Thai Kedmanee keyboard layout
Thai Pattachote keyboard layout

The Thai Kedmanee keyboard layout predominates. The Thai Pattachote keyboard layout is also used, though it is much less common. Infrequently used characters are accessed via the Shift key. Despite their wide usage in Thai, Arabic numerals are not present on the main section of the keyboard. Instead they are accessed via the numeric keypad or by switching to the Latin character set on keyboards without dedicated numeric keys.

Lao keyboard layout

The keyboard layout used for Lao language.

Windows Sinhala layout
Wijesekara layout

The Sinhala keyboard layout is based on the Wijesekara typewriter for Sinhala script.

Tibetan (China)[edit]
Tibetan keyboard layout

The Chinese National Standard on Tibetan Keyboard Layout standardizes a layout for the Tibetan language in China.[104]

The first version of Microsoft Windows to support the Tibetan keyboard layout is MS Windows Vista. The layout has been available in Linux since September 2007.

Tibetan (International)[edit]

Mac OS-X introduced Tibetan Unicode support with OS-X version 10.5 and later, now with three different keyboard layouts available: Tibetan-Wylie, Tibetan QWERTY and Tibetan-Otani.

Dzongkha (Bhutan)[edit]
Dzongkha keyboard layout

The Bhutanese Standard for a Dzongkha keyboard layout standardizes the layout for typing Dzongkha, and other languages using the Tibetan script, in Bhutan. This standard layout was formulated by the Dzongkha Development Commission and Department of Information Technology in Bhutan. The Dzongkha keyboard layout is very easy to learn as the key sequence essentially follows the order of letters in the Dzongkha and Tibetan alphabet. The layout has been available in Linux since 2004.


Latin keyboard layout for Inuktitut
Naqittaut keyboard layout for Inuktitut

Inuktitut has two similar, though not identical, commonly available keyboard layouts for Windows. Both contain a basic Latin layout in its base and shift states, with a few Latin characters in the AltGr shift states. The Canadian Aboriginal syllabics can be found in the Capslock and AltGr shift states in both layouts as well.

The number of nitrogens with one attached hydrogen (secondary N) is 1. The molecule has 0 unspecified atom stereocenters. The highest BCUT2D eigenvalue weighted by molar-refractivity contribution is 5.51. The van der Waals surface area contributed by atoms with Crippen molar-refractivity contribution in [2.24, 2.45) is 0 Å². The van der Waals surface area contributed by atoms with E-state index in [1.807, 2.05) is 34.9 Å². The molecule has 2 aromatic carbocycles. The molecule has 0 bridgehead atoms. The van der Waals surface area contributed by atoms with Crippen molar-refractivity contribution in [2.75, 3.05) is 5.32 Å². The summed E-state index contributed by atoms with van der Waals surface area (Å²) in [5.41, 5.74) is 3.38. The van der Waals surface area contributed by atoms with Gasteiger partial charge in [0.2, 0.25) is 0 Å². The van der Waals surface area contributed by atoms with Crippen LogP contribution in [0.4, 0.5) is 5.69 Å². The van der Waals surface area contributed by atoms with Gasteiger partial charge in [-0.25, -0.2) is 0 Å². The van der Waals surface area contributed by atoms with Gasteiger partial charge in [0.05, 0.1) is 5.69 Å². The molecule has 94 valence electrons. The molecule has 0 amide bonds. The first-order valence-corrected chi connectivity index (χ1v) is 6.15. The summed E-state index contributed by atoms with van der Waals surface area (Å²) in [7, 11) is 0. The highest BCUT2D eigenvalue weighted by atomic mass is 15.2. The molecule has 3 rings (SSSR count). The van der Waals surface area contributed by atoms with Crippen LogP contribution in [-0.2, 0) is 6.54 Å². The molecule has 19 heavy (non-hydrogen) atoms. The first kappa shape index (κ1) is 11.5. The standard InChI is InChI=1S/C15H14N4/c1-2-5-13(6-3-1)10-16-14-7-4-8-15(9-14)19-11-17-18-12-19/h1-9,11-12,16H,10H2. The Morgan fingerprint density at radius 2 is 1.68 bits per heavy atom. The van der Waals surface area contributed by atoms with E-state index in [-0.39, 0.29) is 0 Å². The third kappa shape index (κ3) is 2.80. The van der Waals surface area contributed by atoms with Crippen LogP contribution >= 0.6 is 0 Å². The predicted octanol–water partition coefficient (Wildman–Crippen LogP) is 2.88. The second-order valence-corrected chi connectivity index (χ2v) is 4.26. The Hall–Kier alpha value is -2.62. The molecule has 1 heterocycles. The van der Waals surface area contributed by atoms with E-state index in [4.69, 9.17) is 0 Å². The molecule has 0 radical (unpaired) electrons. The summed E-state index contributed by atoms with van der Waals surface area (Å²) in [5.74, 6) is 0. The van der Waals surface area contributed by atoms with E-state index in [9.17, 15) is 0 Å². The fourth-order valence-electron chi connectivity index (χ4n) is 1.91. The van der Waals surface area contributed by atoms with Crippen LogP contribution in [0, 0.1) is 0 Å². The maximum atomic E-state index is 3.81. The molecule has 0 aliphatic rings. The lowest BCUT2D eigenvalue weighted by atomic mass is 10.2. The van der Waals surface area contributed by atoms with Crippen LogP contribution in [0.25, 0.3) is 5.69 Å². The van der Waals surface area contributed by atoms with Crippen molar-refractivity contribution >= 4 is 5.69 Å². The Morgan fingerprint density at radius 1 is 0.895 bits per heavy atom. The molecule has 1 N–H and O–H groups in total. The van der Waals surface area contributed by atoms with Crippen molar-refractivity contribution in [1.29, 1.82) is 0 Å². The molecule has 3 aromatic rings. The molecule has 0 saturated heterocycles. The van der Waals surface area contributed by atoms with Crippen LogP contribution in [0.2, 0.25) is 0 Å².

The difference between the two layouts lies in the use of ] as an alternate to AltGr to create the dotted, long vowel syllables, and the mapping of the small plain consonants to the Caps + number keys in the "Naqittaut" layout, while the "Latin" layout does not have access to the plain consonants, and can only access the long vowel syllables through the AltGr shift states.



Arabic Windows keyboard layout

This layout was developed by Microsoft from the classic Arabic typewriter layout and is used by IBM PCs. There is also a 102-key variant and a 102-key phonetic variant that maps to AZERTY.[29]

Arabic Mac keyboard layout

For Apple keyboards there is a different layout.

For Chrome a 1:1 layout also exists.[105]


Hebrew keyboard

All keyboards in Israel are fitted with both Latin and Hebrew letters. Trilingual editions including either Arabic or Cyrillic also exist.

In the standard layout (but not all keyboards), paired delimiters—parentheses (), brackets [], and braces {}, as well as less/greater than <>—are in the opposite order from the standard in other left-to-right languages. This results in "open"/"close" being consistent with right-to-left languages (Shift-9 always gives "close parenthesis" U+0029, which visually looks like "open parenthesis" in left-to-right languages). This is shared with Arabic keyboards.

Certain Hebrew layouts are extended with niqqud symbols (vowel points),[106] which require Alt+Shift or similar key combination in order to be typed.


Moroccan (IRCAM) Tamazight (Berber) keyboard layout for Tifinagh script

The Royal institute of the Amazigh culture (IRCAM) developed a national standard Tifinagh layout for Tamazight (Berber) in Morocco. It is included in Linux and Windows 8, and is available for the Mac and older versions of Windows.

A compatible, international version of this layout, called "Tifinagh (International)" exists for typing a wide range of Tamazight (Berber) language variants, and includes support for Tuareg variants. It was designed by the Universal Amazigh Keyboard Project and is available from its page on SourceForge.[107]


The standard layout

Urdu has a standardized layout present, developed by the National Authority Language. More commonly, however, the phonetic keyboard is used on smartphones and desktops which align the Urdu letters with their Latin counterparts (for example, pressing Q will write ق)